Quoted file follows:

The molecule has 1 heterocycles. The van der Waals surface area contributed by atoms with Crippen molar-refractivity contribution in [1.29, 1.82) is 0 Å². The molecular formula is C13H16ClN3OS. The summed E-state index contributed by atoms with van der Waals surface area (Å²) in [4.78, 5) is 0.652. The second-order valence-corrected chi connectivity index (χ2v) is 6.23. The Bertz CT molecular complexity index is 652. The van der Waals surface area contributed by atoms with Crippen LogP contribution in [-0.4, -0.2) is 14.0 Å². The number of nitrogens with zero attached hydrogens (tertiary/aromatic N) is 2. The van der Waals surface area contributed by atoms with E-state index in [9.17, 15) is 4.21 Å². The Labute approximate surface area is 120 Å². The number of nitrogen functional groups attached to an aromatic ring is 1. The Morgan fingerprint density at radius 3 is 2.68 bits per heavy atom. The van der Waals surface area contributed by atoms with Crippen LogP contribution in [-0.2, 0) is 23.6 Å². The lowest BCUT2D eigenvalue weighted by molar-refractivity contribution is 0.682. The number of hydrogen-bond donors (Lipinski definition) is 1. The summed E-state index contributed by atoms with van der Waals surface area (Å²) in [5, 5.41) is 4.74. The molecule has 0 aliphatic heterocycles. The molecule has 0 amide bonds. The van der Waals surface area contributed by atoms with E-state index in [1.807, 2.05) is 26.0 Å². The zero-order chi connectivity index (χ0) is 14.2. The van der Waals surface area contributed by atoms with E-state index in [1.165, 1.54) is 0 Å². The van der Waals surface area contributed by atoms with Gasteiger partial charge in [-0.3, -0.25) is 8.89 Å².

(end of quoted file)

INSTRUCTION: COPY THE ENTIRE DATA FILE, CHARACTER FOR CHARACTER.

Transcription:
The molecule has 1 heterocycles. The van der Waals surface area contributed by atoms with Crippen molar-refractivity contribution in [1.29, 1.82) is 0 Å². The molecular formula is C13H16ClN3OS. The summed E-state index contributed by atoms with van der Waals surface area (Å²) in [4.78, 5) is 0.652. The second-order valence-corrected chi connectivity index (χ2v) is 6.23. The Bertz CT molecular complexity index is 652. The van der Waals surface area contributed by atoms with Crippen LogP contribution in [-0.4, -0.2) is 14.0 Å². The number of nitrogens with zero attached hydrogens (tertiary/aromatic N) is 2. The van der Waals surface area contributed by atoms with E-state index in [9.17, 15) is 4.21 Å². The Labute approximate surface area is 120 Å². The number of nitrogen functional groups attached to an aromatic ring is 1. The Morgan fingerprint density at radius 3 is 2.68 bits per heavy atom. The van der Waals surface area contributed by atoms with Crippen LogP contribution in [-0.2, 0) is 23.6 Å². The lowest BCUT2D eigenvalue weighted by molar-refractivity contribution is 0.682. The number of hydrogen-bond donors (Lipinski definition) is 1. The summed E-state index contributed by atoms with van der Waals surface area (Å²) in [5, 5.41) is 4.74. The molecule has 0 aliphatic heterocycles. The molecule has 0 amide bonds. The van der Waals surface area contributed by atoms with E-state index in [1.807, 2.05) is 26.0 Å². The zero-order chi connectivity index (χ0) is 14.2. The van der Waals surface area contributed by atoms with E-state index in [1.165, 1.54) is 0 Å². The van der Waals surface area contributed by atoms with Gasteiger partial charge in [-0.3, -0.25) is 8.89 Å².